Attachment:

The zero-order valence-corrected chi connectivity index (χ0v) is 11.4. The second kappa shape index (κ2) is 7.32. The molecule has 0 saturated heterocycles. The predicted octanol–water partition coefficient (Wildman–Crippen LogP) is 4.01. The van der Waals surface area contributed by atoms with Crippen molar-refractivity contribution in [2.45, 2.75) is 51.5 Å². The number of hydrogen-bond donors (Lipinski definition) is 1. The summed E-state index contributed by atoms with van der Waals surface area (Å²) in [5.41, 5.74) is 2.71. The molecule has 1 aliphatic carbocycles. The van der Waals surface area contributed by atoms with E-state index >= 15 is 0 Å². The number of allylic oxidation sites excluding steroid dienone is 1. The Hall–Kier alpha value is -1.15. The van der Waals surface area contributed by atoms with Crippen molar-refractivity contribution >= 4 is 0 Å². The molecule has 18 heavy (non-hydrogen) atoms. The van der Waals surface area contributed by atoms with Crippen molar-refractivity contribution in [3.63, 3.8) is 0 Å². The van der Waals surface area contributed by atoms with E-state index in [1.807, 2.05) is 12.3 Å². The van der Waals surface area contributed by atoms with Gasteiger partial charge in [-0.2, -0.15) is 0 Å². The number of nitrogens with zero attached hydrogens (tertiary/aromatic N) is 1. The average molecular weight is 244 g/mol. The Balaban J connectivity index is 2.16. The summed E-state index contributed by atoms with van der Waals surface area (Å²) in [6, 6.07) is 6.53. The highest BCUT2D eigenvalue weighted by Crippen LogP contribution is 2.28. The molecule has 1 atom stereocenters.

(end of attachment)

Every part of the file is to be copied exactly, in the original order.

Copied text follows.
The zero-order valence-corrected chi connectivity index (χ0v) is 11.4. The second kappa shape index (κ2) is 7.32. The molecule has 0 saturated heterocycles. The predicted octanol–water partition coefficient (Wildman–Crippen LogP) is 4.01. The van der Waals surface area contributed by atoms with Crippen molar-refractivity contribution in [2.45, 2.75) is 51.5 Å². The number of hydrogen-bond donors (Lipinski definition) is 1. The summed E-state index contributed by atoms with van der Waals surface area (Å²) in [5.41, 5.74) is 2.71. The molecule has 1 aliphatic carbocycles. The van der Waals surface area contributed by atoms with E-state index >= 15 is 0 Å². The number of allylic oxidation sites excluding steroid dienone is 1. The Hall–Kier alpha value is -1.15. The van der Waals surface area contributed by atoms with Crippen molar-refractivity contribution >= 4 is 0 Å². The molecule has 18 heavy (non-hydrogen) atoms. The van der Waals surface area contributed by atoms with Crippen molar-refractivity contribution in [3.63, 3.8) is 0 Å². The van der Waals surface area contributed by atoms with E-state index in [1.807, 2.05) is 12.3 Å². The van der Waals surface area contributed by atoms with Gasteiger partial charge in [-0.2, -0.15) is 0 Å². The number of nitrogens with zero attached hydrogens (tertiary/aromatic N) is 1. The average molecular weight is 244 g/mol. The Balaban J connectivity index is 2.16. The summed E-state index contributed by atoms with van der Waals surface area (Å²) in [6, 6.07) is 6.53. The highest BCUT2D eigenvalue weighted by Crippen LogP contribution is 2.28. The molecule has 1 atom stereocenters.